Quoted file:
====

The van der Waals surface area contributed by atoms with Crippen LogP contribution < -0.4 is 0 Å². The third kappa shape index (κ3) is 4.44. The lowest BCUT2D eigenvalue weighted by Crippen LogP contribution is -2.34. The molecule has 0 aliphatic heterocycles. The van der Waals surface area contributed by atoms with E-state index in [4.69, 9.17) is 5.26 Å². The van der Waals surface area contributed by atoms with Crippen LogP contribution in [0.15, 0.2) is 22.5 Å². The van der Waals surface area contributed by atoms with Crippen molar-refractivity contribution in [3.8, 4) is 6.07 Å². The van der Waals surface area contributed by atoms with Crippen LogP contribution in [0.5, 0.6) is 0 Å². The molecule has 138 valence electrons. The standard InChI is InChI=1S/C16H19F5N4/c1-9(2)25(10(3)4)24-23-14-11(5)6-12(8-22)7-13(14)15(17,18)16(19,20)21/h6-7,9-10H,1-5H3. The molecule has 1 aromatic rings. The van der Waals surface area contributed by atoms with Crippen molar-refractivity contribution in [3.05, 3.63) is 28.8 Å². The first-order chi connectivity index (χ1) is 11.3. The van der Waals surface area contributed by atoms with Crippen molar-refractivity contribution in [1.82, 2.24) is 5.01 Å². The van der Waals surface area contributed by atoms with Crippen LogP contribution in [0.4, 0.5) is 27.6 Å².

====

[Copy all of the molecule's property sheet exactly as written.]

The van der Waals surface area contributed by atoms with Crippen LogP contribution < -0.4 is 0 Å². The third kappa shape index (κ3) is 4.44. The lowest BCUT2D eigenvalue weighted by Crippen LogP contribution is -2.34. The molecule has 0 aliphatic heterocycles. The van der Waals surface area contributed by atoms with E-state index in [4.69, 9.17) is 5.26 Å². The van der Waals surface area contributed by atoms with Crippen LogP contribution in [0.15, 0.2) is 22.5 Å². The van der Waals surface area contributed by atoms with Crippen molar-refractivity contribution in [3.8, 4) is 6.07 Å². The van der Waals surface area contributed by atoms with Crippen LogP contribution in [0.5, 0.6) is 0 Å². The molecule has 138 valence electrons. The standard InChI is InChI=1S/C16H19F5N4/c1-9(2)25(10(3)4)24-23-14-11(5)6-12(8-22)7-13(14)15(17,18)16(19,20)21/h6-7,9-10H,1-5H3. The molecule has 1 aromatic rings. The van der Waals surface area contributed by atoms with Crippen molar-refractivity contribution in [3.05, 3.63) is 28.8 Å². The first-order chi connectivity index (χ1) is 11.3. The van der Waals surface area contributed by atoms with Crippen molar-refractivity contribution in [1.82, 2.24) is 5.01 Å². The van der Waals surface area contributed by atoms with Crippen LogP contribution in [0.4, 0.5) is 27.6 Å².